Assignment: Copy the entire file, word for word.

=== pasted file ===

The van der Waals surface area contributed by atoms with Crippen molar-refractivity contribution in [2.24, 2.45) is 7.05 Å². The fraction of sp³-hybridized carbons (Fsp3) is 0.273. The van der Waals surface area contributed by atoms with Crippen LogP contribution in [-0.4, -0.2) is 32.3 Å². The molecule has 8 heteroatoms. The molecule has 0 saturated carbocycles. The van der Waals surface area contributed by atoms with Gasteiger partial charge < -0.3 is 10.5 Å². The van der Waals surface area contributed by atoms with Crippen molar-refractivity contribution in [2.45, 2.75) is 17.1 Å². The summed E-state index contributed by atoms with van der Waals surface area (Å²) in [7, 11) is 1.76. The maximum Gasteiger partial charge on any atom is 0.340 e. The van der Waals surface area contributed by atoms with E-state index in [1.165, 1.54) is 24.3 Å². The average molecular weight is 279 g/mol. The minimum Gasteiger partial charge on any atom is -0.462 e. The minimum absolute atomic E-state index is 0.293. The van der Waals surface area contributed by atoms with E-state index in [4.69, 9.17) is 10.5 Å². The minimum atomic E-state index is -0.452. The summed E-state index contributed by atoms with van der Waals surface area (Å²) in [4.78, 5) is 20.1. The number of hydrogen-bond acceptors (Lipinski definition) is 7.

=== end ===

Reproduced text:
The van der Waals surface area contributed by atoms with Crippen molar-refractivity contribution in [2.24, 2.45) is 7.05 Å². The fraction of sp³-hybridized carbons (Fsp3) is 0.273. The van der Waals surface area contributed by atoms with Crippen LogP contribution in [-0.4, -0.2) is 32.3 Å². The molecule has 8 heteroatoms. The molecule has 0 saturated carbocycles. The van der Waals surface area contributed by atoms with Gasteiger partial charge < -0.3 is 10.5 Å². The van der Waals surface area contributed by atoms with Crippen molar-refractivity contribution in [2.45, 2.75) is 17.1 Å². The summed E-state index contributed by atoms with van der Waals surface area (Å²) in [7, 11) is 1.76. The maximum Gasteiger partial charge on any atom is 0.340 e. The van der Waals surface area contributed by atoms with E-state index in [1.165, 1.54) is 24.3 Å². The average molecular weight is 279 g/mol. The minimum Gasteiger partial charge on any atom is -0.462 e. The minimum absolute atomic E-state index is 0.293. The van der Waals surface area contributed by atoms with E-state index in [4.69, 9.17) is 10.5 Å². The minimum atomic E-state index is -0.452. The summed E-state index contributed by atoms with van der Waals surface area (Å²) in [4.78, 5) is 20.1. The number of hydrogen-bond acceptors (Lipinski definition) is 7.